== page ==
With the cost of living crisis taking hold in the UK it might not seem like the obvious time to launch a new subscription streaming service.
But if the last two years have taught us anything it's that people rely on television when they can't do the things they usually would - and Paramount will be hoping they can capitalise on this appetite for content as they bring Paramount+ here for the first time.
Among the shows they'll be relying on to attract audiences is the western Yellowstone, a drama starring Kevin Costner as the head of a family of ranchers. It has become an absolute juggernaut of a series in the US, with the final episode of the fourth season attracting more than nine million viewers when it aired in January.
But as well as Netflix, Paramount+ will also have the likes of Prime Video, Apple TV+, Disney+, NOW, Starzplay and Peacock to compete with.
While the TV landscape has changed a lot during his career, Costner told Sky News the future of the medium is not something he concerns himself with.
"I don't know that I get excited for the future of anything other than I want the world to come to peace - [instead] we see it's coming to pieces," the actor said.
"We need to somehow take that into consideration and understand a level of tolerance that's not occurring in the world, both in my country and here, it's like we are missing our opportunities. So that future I think about a little bit.
"When it comes to what I'm going to do, I'll always be driven by what interests me, not necessarily repeating any success I've had, and I always reserve the right to do something else. So if I don't want to make movies anymore, I just won't."
Yellowstone has already spawned starry spin-offs including 1883, a prequel to the main show featuring real-life married couple Faith Hill and Tim McGraw as two of the main characters. Also in production is 1883: The Bass Reeves Story, starring British actor David Oyelowo as the real historical figure.
The streamer is also expanding other franchises; Star Trek's first show aimed at children, Prodigy, is an animated series featuring voice talents including Kate Mulgrew, who reprises her role as Kathryn Janeway from Star Trek: Voyager.
Mulgrew told Sky News that while the number of streamers means a glut of content, she's confident Paramount will cut through.
"I think what I would be concerned about in the long run would be quality," she said. "But regarding Paramount+ I can assure you of this - with guys like [Star Trek writer] Alex Kurtzman and [his production company] Secret Hideout at work with them, it will quickly rise to the top.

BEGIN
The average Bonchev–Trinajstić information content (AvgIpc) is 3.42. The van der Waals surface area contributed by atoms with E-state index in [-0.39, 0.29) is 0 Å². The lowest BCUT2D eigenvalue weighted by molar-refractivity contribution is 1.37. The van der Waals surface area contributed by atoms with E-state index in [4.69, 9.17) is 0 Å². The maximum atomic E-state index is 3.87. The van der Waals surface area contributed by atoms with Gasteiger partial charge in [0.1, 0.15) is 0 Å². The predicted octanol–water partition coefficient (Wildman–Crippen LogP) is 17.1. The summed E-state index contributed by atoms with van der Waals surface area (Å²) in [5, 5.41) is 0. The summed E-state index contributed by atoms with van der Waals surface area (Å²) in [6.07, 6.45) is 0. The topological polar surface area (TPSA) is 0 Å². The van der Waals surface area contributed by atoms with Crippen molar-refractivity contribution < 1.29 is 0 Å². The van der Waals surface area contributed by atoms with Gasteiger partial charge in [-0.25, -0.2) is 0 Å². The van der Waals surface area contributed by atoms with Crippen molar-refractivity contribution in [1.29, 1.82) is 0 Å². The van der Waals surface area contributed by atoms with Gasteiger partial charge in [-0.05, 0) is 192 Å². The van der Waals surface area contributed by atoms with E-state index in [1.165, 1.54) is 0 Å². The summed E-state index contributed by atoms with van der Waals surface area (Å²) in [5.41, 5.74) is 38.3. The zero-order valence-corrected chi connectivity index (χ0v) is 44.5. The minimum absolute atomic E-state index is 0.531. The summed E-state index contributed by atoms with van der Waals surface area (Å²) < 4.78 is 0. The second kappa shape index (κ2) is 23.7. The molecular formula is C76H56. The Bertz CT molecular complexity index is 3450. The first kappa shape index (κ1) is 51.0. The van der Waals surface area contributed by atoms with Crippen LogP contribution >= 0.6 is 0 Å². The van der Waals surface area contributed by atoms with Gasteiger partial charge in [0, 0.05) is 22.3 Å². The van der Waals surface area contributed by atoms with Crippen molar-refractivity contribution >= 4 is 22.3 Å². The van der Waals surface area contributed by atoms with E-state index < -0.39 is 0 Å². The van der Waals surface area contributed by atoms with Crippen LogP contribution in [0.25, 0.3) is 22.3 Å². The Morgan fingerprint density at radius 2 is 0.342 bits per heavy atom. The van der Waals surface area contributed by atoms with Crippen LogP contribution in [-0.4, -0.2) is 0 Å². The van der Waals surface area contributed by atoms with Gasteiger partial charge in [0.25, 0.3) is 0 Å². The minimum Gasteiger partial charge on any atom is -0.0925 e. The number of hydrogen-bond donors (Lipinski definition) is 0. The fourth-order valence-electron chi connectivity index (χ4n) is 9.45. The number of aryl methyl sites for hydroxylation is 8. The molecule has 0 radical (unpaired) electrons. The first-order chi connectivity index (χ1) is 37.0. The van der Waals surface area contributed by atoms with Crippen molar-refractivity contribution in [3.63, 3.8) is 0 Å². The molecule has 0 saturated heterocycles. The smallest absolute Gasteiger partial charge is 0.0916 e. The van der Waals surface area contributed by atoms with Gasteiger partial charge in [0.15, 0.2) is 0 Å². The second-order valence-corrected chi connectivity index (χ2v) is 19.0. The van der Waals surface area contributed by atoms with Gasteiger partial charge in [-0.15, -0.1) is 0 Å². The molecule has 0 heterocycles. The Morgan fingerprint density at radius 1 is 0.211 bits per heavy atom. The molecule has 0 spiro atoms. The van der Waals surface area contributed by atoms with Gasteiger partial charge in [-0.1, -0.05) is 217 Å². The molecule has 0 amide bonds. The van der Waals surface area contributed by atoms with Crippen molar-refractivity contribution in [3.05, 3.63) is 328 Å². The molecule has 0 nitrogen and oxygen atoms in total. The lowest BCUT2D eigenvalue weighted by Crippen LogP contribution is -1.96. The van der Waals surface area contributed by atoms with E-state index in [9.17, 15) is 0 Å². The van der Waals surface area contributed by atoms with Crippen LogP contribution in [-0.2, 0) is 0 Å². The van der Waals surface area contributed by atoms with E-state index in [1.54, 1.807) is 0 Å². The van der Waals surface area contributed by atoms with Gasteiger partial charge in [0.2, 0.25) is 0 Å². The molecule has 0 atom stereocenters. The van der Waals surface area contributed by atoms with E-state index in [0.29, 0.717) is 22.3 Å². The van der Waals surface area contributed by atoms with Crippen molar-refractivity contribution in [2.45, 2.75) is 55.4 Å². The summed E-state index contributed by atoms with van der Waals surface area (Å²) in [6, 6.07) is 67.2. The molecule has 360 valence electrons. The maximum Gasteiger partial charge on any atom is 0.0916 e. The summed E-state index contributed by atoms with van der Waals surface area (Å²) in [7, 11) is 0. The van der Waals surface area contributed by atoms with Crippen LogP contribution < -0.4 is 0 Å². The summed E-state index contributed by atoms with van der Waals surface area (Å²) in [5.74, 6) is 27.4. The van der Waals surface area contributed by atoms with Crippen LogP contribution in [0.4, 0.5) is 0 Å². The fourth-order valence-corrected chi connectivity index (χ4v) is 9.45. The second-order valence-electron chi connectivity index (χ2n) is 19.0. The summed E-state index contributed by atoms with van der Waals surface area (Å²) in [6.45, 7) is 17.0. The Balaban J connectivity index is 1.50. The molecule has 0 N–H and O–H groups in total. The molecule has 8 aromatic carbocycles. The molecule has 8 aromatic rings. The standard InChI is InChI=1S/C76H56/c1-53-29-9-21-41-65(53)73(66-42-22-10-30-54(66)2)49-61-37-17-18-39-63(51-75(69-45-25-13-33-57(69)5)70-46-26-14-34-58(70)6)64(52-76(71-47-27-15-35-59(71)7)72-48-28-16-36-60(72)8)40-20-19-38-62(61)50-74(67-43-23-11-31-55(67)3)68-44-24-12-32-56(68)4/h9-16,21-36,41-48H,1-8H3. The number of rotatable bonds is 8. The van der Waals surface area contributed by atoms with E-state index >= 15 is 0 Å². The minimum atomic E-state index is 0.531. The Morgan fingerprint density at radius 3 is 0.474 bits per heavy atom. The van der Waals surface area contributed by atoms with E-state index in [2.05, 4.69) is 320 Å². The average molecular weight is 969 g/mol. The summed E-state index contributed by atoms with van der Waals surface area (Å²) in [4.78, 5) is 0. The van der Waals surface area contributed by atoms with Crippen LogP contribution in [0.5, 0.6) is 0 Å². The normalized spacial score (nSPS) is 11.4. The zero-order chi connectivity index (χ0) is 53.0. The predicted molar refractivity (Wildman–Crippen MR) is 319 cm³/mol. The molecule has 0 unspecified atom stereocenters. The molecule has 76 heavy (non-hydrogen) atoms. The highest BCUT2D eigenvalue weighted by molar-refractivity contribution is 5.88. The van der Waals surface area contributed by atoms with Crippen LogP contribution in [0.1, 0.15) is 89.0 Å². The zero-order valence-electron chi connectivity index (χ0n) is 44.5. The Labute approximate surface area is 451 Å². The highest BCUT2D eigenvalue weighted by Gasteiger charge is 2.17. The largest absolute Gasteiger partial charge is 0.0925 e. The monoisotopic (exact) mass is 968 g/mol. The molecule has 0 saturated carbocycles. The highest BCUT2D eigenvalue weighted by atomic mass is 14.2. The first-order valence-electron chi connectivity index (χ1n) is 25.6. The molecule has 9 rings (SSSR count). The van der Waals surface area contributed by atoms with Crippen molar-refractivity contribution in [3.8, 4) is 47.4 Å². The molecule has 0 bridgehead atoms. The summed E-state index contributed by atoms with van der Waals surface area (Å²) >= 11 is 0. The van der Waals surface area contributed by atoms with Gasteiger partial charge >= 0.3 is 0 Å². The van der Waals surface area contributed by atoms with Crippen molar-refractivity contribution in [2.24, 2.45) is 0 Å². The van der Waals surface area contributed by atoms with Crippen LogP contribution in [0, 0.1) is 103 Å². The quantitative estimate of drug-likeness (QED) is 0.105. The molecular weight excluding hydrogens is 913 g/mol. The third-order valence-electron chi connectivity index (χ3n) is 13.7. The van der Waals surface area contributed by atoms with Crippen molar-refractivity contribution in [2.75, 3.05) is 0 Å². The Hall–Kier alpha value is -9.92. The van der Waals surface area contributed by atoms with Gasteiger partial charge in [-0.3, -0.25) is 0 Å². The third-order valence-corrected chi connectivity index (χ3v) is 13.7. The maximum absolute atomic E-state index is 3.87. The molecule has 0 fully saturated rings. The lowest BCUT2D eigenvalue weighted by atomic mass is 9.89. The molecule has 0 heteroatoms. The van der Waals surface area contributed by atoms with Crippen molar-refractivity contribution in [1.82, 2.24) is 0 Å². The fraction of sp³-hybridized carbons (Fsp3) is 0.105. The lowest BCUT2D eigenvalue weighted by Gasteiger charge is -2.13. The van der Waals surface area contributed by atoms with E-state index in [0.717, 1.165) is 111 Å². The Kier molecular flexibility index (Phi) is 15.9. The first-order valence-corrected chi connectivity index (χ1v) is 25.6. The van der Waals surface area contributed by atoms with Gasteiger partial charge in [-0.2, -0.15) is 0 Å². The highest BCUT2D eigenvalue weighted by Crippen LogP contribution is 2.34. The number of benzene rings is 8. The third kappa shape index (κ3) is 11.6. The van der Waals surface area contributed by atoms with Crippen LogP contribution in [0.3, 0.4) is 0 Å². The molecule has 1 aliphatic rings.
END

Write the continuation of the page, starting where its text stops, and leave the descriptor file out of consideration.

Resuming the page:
"And I've worked with them all - I think that excellence is the protocol here."
Other new programmes on Paramount+ include Sylvester Stallone's first scripted TV role in Tulsa King, reality series mash-up All Star Shore, and Jessica Chastain taking on another Tammy after winning an Oscar for her portrayal of the TV preacher in The Eyes of Tammy Faye; she's now playing country star Tammy Wynette, with Michael Shannon playing the singer's husband George Jones.
But no matter what's on offer, with families having to give up streamer subscriptions - research firm Kantar says the number of households with at least one subscription shrank in the first quarter of the year, with many citing money saving as the reason why - not everyone will be watching everything.
Meanwhile, the television-making industry is thriving as each streamer tries to protect and attract audiences, which means there's no shortage of content being produced and projects to work on.
Naomie Harris, who stars in the new sci-fi series The Man Who Fell To Earth - a follow up to the 1976 movie starring David Bowie - told Sky News this is good news for her and her colleagues.
"I think it's a really exciting time because it just means that there's so much more opportunity for us as actors, and also it means that emerging talent get their moment, you know?" she said.
"I think that's really exciting because that wouldn't have necessarily been the case a few years ago, and there is so much talent out there that deserve to be seen, so I'm excited that they have these platforms."
So it's a good time to be working in TV, indeed a good time to be watching TV for those who like a broad choice.
But without doubt it's also a testing time, as audiences ask themselves: when it comes to streamer subscriptions, just how much is too much?